Kelley Woods commented, ". . .I've started teaching clients to use Mindful Hypnosis for a few minutes a day, several times a day, focusing on their chosen intention of the day. They are seeing the compounded results of having done this after as little as a week of practice." 

When there is no clearly-identified goal upon which to focus, or when existing goals are not desired strongly enough to fully motivate a person to achieve them, suggestions can be given to increase the enjoyment of goal attainment in general.

A Word of Caution

Of course, we must still be able to give up on goals which are really not worth pursuing, no mater how attractive they may seem at first, in order to protect ourselves from our own mistakes in judgment. The world is full of people who want to become a success as writers, actors, sports heroes, and a host of other things, but are simply not cut out for that kind of work. As we develop the ability to choose our motives as well as our goals, i.e., to have free will in the truest sense of the term, it is up to each of us to decide how practical or how idealistic we want to be.

The hypnoverse of all possible experiences which may be brought about by means of hypnosis is only theoretically unlimited, as is the multiverse of experiences which constitute our daily lives. But the circumstances in which we presently find ourselves are fixed; and to successfully blend the former into the latter, we must consider the point from which we start. Here is Steve Lynn's excellent summary of how they work together, followed by an illustration of their application in everyday life.. His first sentences deal with the structure of the hypnoverse, and the final sentence refers to their application in the multiverse from which we start.
 . . .how clients respond to suggestions depends less on the nature and success of a particular induction than on the following variables: (a) clients' prehypnotic attitudes, beliefs, intentions, and expectations about hypnosis; (b) their ability to think, fantasize, and absorb themselves in suggestions; (c) their ability to form a trusting relationship with the hypnotist; (d) their ability to interpret suggestions appropriately and view their responses as successful; (e) their ability to discern task demands and cues; (f) their ongoing interaction with the hypnotist; and (g) the appropriateness of the therapeutic methods and suggestions to treating the presenting problem. . . . Accordingly, clinicians should devise inductions and suggestions with these variables in mind and tailor their approach to the unique personal characteristics and agenda of each client they encounter" (Gibbons & Lynn, 2010, p. 289). 
Case Illustration

 A nurse I used to work with in a screening center asked me to hypnotize her to stop smoking, which I was happy to do. She mentioned that one of her high school teachers used to hypnotize her regularly (apparently as a demonstration subject in his classes), so it was clear that she was imaginatively gifted.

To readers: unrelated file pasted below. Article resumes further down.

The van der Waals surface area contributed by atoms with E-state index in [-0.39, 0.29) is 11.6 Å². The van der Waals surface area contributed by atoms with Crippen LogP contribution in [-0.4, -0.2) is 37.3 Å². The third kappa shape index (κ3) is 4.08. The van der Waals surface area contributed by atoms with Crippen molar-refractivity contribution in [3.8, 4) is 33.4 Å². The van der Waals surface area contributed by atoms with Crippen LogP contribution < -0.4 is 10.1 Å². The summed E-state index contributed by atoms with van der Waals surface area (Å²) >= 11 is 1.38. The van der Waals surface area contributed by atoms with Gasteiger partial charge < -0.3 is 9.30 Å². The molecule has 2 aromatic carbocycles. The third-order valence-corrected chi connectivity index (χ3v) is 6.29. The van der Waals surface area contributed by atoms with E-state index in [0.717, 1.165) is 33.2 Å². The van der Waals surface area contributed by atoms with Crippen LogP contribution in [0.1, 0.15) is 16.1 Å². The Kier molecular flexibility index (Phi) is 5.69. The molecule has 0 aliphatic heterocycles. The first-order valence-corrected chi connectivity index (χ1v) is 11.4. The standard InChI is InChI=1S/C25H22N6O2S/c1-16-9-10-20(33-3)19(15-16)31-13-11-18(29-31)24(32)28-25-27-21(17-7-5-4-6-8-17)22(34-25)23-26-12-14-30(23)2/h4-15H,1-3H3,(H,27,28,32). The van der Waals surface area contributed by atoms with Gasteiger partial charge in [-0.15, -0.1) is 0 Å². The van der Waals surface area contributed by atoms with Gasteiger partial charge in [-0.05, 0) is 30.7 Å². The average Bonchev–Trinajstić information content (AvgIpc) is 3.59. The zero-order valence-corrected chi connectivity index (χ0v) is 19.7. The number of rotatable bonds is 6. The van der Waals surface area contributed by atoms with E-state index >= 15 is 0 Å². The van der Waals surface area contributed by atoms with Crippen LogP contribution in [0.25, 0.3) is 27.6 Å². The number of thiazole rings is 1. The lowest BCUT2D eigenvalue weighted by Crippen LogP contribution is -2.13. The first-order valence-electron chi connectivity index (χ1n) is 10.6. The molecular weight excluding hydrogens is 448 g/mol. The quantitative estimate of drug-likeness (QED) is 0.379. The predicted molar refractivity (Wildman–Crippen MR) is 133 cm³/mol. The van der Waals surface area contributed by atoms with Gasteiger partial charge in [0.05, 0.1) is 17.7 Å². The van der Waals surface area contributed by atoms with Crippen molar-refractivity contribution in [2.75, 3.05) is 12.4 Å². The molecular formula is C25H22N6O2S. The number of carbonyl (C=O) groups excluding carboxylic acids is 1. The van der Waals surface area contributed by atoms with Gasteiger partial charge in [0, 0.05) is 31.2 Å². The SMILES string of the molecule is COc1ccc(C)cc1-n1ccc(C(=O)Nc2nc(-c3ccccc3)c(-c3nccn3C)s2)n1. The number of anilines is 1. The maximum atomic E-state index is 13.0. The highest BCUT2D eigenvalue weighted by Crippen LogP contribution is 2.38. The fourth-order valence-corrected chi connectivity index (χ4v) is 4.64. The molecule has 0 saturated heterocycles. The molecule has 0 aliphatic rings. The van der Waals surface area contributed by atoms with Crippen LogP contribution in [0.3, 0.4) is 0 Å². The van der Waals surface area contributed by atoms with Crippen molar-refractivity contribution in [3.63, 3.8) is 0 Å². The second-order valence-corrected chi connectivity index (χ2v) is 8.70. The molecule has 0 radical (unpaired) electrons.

We didn't have time for the usual stop-smoking program that I use, with three visits and all the rest. But, knowing her as I did, it was clear that if she was ready to stop she was going to do so, with hypnosis providing the necessary catalyst regardless of the time and format which were available to us -- so I just gave her the usual stop-smoking suggestions, with the usual repetition and elaboration. As I recall, I told her that her desire to smoke would vanish, that the cues which would normally awaken a desire to smoke would no longer be effective in doing so; that she could not be suddenly surprised by taking a cigarette without thinking of it and, using the BEST ME technique, I projected her awareness In the future to enable her to feel strong feelings of pride, achievement, and accomplishment at the fact that she had become a non-smoker, 

To my consternation, the next day, when I asked her how she had done, and she told me that she had gone home and smoked an entire pack of cigarettes! But six months later, when I casually mentioned something about her smoking, she told me, "Oh, I haven't smoked since the time you hypnotized me."`


"But didn't you go home and smoke up a whole pack?" I asked her.

"Yes," she replied. "And then I stopped."


Having worked side by side on the same unit with her for quite some time, I realized why she had responded the way she did. Her approach to authority was basically confrontational. In her everyday work environment, she made it obvious to everyone around her that, "Nobody's going to tell ME what to do!" So, when I gave her suggestions under hypnosis that she was going to stop smoking, her life narrative required that she had to first go home and deliberately smoke up a whole pack just to prove that I wasn't telling HER what to do. Then, once she had made the point to her own satisfaction, she could comply with my suggestions because she finally had the will to change -- as soon as sh was willing to use it!



References

Gibbons, D. E., & Lynn, S. J. (2010). Hypnotic inductions: A primer. In Ruhe, J. W., Lynn, S. J., & Kirsch, I. (Eds.) Handbook of clinical hypnosis, 2nd ed. Washington, DC: American Psychological Assn.


 
  






No comments: